Judith Loli came to the Oct. 8 meeting of the 106th Precinct Community Council with an unusual complaint — a beehive was on a tree branch by the side of her South Ozone Park home.
Loli, who lives on 114th Street, said the bees have taken up residence in the tree since the summer and haven’t left. Thankfully, she hasn’t been stung.
Worn, damaged stairs and platform edges, broken tiles, lights and peeling paint on walls are some of the problems that plague numerous subway stations in Queens, with the city’s effort to combat the problem lagging.
The problems were highlighted in a report published last week by state Comptroller Thomas DiNapoli. He stated that New York City Transit does not make it a top priority to maintain the subway stations after they are renovated.
The dedicated cluster of graffiti-fighters in Woodhaven and Richmond Hill are getting some professional reinforcements.
Councilman Eric Ulrich (R-Ozone Park) announced Wednesday that he has allocated $25,000 to the Queens Economic Development Corp. to hire a professional graffiti-removal service that will regularly clean graffiti along six corridors in the 32nd District.
It might not be the most appealing intersection in the world, but the junction of Metropolitan Avenue and Fresh Pond Road in Middle Village received significant aesthetic upgrades last month, and more may be coming.
Until its long-awaited demolition, last February, a crumbling, graffiti-covered former newsstand stood on the southeast corner of the intersection in front of the Q54 and Q38 bus stop.
The graffiti was sprayed on the slide of the new playground in Hamilton Beach last weekend.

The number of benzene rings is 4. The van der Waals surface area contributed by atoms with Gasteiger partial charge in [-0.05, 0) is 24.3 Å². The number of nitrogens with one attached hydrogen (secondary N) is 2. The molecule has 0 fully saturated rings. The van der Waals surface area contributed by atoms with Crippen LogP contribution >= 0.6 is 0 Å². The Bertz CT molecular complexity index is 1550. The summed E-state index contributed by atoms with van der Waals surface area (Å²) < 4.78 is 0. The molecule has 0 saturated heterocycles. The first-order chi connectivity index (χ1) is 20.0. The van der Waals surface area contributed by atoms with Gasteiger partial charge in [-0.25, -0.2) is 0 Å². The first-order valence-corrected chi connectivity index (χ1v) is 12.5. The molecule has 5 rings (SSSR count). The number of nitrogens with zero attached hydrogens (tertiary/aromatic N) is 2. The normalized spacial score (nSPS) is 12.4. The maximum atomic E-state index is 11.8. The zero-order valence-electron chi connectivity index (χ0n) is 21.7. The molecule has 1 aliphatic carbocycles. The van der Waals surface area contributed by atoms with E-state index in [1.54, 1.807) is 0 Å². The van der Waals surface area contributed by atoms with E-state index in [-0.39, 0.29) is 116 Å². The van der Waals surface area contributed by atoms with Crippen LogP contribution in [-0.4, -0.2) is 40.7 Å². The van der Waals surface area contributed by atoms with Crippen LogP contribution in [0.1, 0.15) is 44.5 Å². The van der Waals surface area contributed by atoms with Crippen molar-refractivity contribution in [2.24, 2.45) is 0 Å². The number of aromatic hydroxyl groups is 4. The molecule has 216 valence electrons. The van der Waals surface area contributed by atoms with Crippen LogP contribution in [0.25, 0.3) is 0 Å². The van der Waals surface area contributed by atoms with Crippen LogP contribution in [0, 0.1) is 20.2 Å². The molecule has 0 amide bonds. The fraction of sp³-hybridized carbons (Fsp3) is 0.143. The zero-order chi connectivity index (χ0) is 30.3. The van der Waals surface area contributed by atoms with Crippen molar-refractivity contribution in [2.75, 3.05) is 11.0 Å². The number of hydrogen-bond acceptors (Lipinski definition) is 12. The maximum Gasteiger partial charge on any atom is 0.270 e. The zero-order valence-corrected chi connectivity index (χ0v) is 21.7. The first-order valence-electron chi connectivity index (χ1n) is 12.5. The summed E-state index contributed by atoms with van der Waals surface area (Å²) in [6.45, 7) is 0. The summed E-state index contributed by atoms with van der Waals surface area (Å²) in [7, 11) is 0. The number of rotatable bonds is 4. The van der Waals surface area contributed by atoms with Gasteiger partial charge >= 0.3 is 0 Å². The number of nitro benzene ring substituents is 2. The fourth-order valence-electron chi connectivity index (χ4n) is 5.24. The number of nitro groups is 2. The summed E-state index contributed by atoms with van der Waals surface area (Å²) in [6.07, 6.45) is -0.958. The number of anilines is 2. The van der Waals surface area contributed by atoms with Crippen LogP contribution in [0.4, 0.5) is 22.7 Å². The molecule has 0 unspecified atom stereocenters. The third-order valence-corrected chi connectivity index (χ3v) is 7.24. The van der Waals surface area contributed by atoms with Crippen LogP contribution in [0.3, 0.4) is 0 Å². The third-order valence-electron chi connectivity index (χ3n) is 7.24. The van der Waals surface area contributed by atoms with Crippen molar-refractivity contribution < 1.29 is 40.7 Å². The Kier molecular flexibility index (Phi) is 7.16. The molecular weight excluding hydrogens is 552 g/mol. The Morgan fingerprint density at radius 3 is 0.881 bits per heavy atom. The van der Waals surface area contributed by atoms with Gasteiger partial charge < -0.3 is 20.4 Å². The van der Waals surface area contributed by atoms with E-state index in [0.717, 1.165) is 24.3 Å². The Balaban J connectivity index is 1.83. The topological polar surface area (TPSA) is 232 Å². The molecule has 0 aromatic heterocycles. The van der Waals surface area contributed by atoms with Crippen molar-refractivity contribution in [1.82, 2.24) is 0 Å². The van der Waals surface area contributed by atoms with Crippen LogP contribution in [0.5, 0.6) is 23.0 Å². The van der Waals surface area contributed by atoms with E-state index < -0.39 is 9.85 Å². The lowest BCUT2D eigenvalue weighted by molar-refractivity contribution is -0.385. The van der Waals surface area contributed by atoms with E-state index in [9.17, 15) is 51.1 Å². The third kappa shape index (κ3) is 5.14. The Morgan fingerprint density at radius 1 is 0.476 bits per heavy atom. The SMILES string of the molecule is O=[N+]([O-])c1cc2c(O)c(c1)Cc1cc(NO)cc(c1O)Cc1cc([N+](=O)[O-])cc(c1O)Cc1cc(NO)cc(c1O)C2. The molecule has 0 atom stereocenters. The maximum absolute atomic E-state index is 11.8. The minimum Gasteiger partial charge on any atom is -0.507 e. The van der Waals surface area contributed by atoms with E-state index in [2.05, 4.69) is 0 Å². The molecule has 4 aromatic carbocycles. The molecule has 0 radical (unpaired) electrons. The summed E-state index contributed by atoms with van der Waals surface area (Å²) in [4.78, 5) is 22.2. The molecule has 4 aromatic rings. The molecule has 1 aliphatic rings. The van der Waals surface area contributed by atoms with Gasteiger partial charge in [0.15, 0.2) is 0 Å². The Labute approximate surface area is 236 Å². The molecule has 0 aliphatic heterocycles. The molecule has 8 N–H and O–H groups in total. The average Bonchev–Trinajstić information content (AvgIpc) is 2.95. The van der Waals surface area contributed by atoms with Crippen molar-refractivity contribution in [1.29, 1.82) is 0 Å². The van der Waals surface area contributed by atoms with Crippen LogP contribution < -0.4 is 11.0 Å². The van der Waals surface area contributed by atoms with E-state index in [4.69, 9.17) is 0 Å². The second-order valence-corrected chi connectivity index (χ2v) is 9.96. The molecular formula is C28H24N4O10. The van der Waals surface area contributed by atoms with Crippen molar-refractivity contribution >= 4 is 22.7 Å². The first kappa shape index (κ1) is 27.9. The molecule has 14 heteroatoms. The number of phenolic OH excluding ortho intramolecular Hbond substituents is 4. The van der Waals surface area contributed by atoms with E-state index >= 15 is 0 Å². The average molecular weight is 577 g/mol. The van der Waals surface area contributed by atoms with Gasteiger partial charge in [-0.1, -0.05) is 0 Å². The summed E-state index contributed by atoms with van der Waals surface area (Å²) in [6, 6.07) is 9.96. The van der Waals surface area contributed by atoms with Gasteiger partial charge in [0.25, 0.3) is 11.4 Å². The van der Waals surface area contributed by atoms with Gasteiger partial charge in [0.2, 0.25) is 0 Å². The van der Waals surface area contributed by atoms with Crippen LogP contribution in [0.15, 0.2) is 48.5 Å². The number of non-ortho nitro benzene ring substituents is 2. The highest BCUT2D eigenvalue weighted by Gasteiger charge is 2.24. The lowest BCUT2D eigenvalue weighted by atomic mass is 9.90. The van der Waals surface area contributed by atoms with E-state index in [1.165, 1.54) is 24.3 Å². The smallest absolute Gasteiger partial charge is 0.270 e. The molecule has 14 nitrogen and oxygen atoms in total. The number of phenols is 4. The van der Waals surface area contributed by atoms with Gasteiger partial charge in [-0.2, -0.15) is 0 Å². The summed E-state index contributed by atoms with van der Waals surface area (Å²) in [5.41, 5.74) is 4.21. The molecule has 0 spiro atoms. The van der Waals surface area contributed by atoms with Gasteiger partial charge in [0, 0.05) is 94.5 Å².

The 112th Precinct honored five police officers, Sgt. Frank DiChristina, left, and officers Mark Finelli, Michael Carswell, Joseph Vella and Brian Benedict, for their service at Tuesday’s community council meeting in Forest Hills.
According to Capt. Judith Harrison, the precinct’s commanding officer, Carswell and his partner busted a notorious graffiti artist in July as he tagged an Austin Street business.
Major thoroughfares in College Point and Bayside will be cleaner this year, thanks to a $70,000 allocation through the NYC Cleanup Initiative.
On Monday, Councilman Paul Vallone (D-Bayside) met with area leaders in College Point to announce the funding he had secured to help clean College Point Boulevard in College Point and Bell Boulevard in Bayside.
Police are looking for the culprits who vandalized the new playground in Hamilton Beach over the weekend.
The graffiti was discovered on Saturday on the play equipment in the newly renovated playground at Hamilton Beach Park. Pictures of the vandalism were posted on the New Hamilton Beach Civic Association’s website and Deputy Inspector Jeffrey Schiff, commanding officer of the 106th Precinct, posted the picture on Twitter.
At the intersection of Queens Boulevard and Barnwell Avenue in Elmhurst sits an eyesore angering the Newtown Civic Association.
According to the group, this van has been parked at the street corner, outside of Illusions, a car customizing business, for two months, collecting graffiti.
The September meeting of Community Board 10, held last Thursday — the first official day of school — in the Knights of Columbus Hall on Lefferts Boulevard in South Ozone Park, buzzed with words of caution concerning traffic safety.
“Please watch where you’re driving,” state Sen. Joe Addabbo. Jr. (D-Howard Beach) said, reminding residents of the five-point penalty for driving past a stopped yellow school bus.
Two Woodhaven civic leaders took to the streets this past weekend to fight the war on graffiti vandalism.
Martin Colberg, president of the Woodhaven Residents’ Block Association, and his predecessor, Ed Wendell, now president of the Woodhaven Historical Society, painted 21 mailboxes, 10 fire boxes and 6 traffic control boxes across the neighborhood on Sunday that had been marred by graffiti.
Queens Neighborhoods United, a community activist group, is rejoicing at the news of Executive Director of the 82nd Street Partnership Seth Taylor’s recently announced resignation.
“The resignation of Seth Taylor is a victory for the neighbors of Roosevelt Avenue,” Christian Gui–anzaca, an organizer with the group said in a written statement. “Seth Taylor has always looked down on the immigrant communities of Queens. This just goes to show that you don’t mess with the people and come back unscratched.”
Councilman Jimmy Van Bramer (D-Sunnyside) announced the additional allocation of funds to bring The Doe Fund to the Dutch Kills area in Long Island City.